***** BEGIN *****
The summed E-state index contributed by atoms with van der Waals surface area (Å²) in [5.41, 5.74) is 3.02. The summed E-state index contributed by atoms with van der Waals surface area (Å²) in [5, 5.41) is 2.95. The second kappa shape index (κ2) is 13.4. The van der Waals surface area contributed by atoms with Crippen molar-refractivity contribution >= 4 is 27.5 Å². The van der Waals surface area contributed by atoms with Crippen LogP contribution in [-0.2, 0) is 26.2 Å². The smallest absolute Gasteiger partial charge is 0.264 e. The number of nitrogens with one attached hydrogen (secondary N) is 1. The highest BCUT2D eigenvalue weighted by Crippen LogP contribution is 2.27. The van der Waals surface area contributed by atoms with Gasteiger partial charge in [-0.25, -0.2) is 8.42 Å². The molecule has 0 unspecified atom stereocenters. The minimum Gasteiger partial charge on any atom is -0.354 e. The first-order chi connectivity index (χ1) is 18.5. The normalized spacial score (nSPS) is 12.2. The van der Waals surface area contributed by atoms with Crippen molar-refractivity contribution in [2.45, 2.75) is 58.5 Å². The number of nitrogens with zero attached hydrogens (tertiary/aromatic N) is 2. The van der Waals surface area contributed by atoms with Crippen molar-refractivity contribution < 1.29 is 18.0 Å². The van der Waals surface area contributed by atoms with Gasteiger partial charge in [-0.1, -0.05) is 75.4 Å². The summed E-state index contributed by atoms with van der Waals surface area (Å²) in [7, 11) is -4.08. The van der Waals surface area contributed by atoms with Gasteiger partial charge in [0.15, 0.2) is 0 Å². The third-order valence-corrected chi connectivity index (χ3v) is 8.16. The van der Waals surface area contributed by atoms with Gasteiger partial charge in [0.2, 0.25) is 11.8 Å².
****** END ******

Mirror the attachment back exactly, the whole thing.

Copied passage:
The summed E-state index contributed by atoms with van der Waals surface area (Å²) in [5.41, 5.74) is 3.02. The summed E-state index contributed by atoms with van der Waals surface area (Å²) in [5, 5.41) is 2.95. The second kappa shape index (κ2) is 13.4. The van der Waals surface area contributed by atoms with Crippen molar-refractivity contribution >= 4 is 27.5 Å². The van der Waals surface area contributed by atoms with Crippen LogP contribution in [-0.2, 0) is 26.2 Å². The smallest absolute Gasteiger partial charge is 0.264 e. The number of nitrogens with one attached hydrogen (secondary N) is 1. The highest BCUT2D eigenvalue weighted by Crippen LogP contribution is 2.27. The van der Waals surface area contributed by atoms with Gasteiger partial charge in [-0.25, -0.2) is 8.42 Å². The molecule has 0 unspecified atom stereocenters. The minimum Gasteiger partial charge on any atom is -0.354 e. The first-order chi connectivity index (χ1) is 18.5. The normalized spacial score (nSPS) is 12.2. The van der Waals surface area contributed by atoms with Crippen molar-refractivity contribution in [2.45, 2.75) is 58.5 Å². The number of nitrogens with zero attached hydrogens (tertiary/aromatic N) is 2. The van der Waals surface area contributed by atoms with Crippen molar-refractivity contribution < 1.29 is 18.0 Å². The van der Waals surface area contributed by atoms with Gasteiger partial charge in [-0.1, -0.05) is 75.4 Å². The summed E-state index contributed by atoms with van der Waals surface area (Å²) in [7, 11) is -4.08. The van der Waals surface area contributed by atoms with Gasteiger partial charge in [0.15, 0.2) is 0 Å². The third-order valence-corrected chi connectivity index (χ3v) is 8.16. The van der Waals surface area contributed by atoms with Gasteiger partial charge in [0.2, 0.25) is 11.8 Å².